Monday, October 02, 2006

Endings or Beginnings?

It occured to me while I was out on the trail today that, while some people see the fall as the end of something, for others of us it is the beginning of something even more powerful. While the colors signal the fact that summer has come to an end and winter is approaching, the falling leaves also are necessary to provide the nutrients for the next season's flora.

I think the reason this was so pronounced for me today is that I encountered two different types of folk out on the trail from different ends of the life-cycle. The first were several senior citizens, some paired off, slowly making their way, judiciously navigating protruding tree roots, all the while smiling at the surprising warmth of the day. Ahead of me at one point there was an older couple, holding weathered hands, just shuffling along. At another point, I heard the rhythmic thud-thud of feet pounding into the dirt headed directly for me. Suddenly, there burst through the trees young adoloscents from the Prep School out for an afternoon run. Some were giggling, others talking, others oblivious to what was going on around them (ear buds blanking out the natural sounds of life for some artificial blast from an IPOD). But both types were framed ahead and behind me by the canopy of overarching leaves suggesting, on the one hand, the dying of the light, on the other, new beginnings.

The picture above was taken inside a now disused chapel (Stella Maris) which has a lone stone table inside (think Lewis' The Lion, the Witch, and the Wardrobe!). On either side are three open chapel windows which served as a frame for what stood outside. Did the chapel represent the death of something or the possibility for a different kind of life just outside the ordinary? These juxtapositions are familiar referents for me as I continue to read through the literature from the English Reformation. For some, like Eamon Duffy, the reforms meant the death of something quite dear (late Medieval piety). For others, like A. G. Dickens, it signalled the fresh winds of Renaissance learning and the gospel cry of Martin Luther's "sola fidei."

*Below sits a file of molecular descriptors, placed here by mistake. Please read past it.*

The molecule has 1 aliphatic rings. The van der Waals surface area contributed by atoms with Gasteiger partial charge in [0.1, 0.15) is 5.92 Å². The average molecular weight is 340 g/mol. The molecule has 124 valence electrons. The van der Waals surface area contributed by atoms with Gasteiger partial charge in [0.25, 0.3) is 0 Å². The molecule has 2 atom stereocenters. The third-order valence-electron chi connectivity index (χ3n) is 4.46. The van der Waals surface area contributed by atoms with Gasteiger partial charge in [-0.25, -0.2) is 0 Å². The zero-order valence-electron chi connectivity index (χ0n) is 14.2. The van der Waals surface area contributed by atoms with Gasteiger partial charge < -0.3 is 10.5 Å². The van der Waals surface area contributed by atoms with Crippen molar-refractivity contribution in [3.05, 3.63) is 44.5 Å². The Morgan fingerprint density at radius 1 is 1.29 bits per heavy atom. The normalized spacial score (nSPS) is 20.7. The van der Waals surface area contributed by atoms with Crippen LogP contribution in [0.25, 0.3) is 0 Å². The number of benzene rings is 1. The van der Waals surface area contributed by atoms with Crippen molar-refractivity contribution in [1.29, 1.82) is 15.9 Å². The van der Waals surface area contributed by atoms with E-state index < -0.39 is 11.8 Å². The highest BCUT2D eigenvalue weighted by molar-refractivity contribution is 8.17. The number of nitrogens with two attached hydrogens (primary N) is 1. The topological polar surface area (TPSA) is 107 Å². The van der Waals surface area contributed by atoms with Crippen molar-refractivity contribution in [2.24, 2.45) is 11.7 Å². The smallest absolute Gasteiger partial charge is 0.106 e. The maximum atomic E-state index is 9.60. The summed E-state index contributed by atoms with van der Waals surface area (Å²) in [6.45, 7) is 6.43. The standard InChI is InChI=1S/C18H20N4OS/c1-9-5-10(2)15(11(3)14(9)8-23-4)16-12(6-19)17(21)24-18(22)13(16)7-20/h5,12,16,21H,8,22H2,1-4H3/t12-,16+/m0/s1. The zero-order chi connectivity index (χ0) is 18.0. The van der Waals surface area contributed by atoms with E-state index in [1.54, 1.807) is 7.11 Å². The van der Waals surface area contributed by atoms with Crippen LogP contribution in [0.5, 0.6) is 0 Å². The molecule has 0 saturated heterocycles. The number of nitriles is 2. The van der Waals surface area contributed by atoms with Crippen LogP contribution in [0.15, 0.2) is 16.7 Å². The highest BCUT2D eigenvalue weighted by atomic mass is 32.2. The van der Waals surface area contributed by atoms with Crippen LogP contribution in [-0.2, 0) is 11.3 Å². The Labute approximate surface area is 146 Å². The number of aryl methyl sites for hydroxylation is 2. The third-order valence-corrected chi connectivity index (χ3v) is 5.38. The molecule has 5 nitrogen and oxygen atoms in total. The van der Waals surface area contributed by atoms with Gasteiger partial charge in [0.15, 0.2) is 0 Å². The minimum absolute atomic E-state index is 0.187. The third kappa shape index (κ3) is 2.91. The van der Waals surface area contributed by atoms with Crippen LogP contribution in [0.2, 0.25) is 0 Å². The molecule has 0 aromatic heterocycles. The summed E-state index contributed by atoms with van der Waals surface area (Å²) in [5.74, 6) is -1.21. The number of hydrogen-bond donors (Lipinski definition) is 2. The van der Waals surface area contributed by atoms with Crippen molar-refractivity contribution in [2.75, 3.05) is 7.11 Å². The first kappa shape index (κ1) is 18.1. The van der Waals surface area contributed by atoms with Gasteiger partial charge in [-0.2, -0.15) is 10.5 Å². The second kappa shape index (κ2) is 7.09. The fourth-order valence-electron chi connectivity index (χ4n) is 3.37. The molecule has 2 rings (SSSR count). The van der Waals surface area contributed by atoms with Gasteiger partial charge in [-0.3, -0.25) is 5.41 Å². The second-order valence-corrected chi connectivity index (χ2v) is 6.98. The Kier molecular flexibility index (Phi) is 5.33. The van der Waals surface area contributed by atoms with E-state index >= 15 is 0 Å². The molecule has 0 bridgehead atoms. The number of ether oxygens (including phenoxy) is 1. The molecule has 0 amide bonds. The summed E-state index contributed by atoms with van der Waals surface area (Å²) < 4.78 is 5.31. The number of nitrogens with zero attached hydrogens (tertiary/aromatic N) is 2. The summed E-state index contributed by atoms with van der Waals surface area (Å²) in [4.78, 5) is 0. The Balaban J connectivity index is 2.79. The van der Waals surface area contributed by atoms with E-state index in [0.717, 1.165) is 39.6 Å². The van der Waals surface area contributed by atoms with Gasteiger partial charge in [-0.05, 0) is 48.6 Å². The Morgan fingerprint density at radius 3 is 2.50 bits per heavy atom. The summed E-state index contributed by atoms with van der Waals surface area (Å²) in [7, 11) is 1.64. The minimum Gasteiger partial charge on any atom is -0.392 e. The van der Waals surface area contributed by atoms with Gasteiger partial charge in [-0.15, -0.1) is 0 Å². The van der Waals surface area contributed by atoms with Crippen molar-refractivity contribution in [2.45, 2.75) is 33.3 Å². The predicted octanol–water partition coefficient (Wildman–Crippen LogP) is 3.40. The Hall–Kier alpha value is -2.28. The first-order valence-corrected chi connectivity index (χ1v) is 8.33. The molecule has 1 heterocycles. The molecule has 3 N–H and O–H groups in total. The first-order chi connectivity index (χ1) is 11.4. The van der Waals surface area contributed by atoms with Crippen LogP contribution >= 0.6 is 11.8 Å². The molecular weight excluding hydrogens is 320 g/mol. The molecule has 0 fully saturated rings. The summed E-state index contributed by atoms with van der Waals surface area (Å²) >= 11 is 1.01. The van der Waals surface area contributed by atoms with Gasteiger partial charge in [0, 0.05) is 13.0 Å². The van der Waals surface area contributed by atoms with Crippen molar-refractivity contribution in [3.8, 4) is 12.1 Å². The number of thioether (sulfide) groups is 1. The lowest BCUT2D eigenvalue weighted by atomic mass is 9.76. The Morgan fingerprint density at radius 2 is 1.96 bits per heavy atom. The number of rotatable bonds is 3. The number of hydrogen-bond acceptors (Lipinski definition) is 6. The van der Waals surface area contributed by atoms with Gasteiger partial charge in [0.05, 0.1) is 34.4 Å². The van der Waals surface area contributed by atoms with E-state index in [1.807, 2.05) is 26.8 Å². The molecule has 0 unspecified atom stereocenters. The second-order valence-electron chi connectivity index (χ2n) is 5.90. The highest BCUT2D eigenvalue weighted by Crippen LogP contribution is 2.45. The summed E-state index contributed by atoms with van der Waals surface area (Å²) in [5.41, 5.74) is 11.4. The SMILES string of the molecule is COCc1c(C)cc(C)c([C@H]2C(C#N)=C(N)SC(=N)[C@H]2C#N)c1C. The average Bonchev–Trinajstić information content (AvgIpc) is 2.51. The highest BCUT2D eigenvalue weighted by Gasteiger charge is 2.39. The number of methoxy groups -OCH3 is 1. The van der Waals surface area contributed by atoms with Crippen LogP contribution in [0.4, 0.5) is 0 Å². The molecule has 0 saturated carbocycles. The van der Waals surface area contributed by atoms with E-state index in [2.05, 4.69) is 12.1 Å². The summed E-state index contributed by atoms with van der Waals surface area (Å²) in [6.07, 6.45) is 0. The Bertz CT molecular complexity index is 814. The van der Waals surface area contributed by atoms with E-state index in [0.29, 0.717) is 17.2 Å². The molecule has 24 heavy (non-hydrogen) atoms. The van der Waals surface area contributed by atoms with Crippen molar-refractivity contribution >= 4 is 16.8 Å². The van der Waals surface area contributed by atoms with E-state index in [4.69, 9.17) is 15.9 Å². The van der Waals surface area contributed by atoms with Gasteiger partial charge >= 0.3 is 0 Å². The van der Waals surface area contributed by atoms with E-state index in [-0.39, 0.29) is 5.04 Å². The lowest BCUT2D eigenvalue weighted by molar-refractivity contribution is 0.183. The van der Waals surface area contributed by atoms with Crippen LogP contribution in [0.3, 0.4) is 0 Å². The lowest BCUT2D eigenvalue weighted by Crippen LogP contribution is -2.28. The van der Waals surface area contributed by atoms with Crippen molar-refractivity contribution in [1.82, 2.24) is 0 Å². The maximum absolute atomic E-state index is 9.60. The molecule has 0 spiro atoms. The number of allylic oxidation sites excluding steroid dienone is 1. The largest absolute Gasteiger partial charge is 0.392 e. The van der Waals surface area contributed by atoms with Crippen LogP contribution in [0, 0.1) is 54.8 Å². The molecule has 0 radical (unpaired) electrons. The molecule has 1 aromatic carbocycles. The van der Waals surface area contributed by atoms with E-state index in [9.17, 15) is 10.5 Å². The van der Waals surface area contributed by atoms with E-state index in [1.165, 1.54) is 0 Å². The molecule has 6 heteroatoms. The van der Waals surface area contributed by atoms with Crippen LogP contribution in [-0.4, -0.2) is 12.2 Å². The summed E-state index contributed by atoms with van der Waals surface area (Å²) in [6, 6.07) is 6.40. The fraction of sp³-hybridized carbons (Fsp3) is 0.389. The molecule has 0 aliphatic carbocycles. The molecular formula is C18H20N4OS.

Allen M. Young, a curator of zoology at the Milwaukee Public Museum, speaks of this conundrum in the natural world in his book, Small Creatures and Ordinary Places, in this way:
"Consider thinking of this cycle of seasons in the following way. In spring, life sprouts from the eggs and seeds sown last summer, well before the first frost and autumn's descent over the land. In summer, life reaches a full bloom, not just among plants but among animals too. Then in autumn, life literally falls off its pedestal of prolific glory. But while autumn may feel and behave as an ending, it is really a new beginning. For all that we enjoyed in the yard or meadow this summer has its living fate now sealed away beneath the leaf mulch, in the soil below the frost line, even in the middle of rotting logs in the forest. Life has gone underground only to be saved from winter's wrath and to bloom once again to great heights next summer. In autumn, the drama of life switches for most creatures from branches, leaves, and stems to the mulch below, and in winter to the deep recesses of pond-bottom mud and sand. Life flourishes but it is temporarily more subdued than exuberant."
--From Schmidt and Felch, Autumn: A Spiritual Biography of the Season, 48.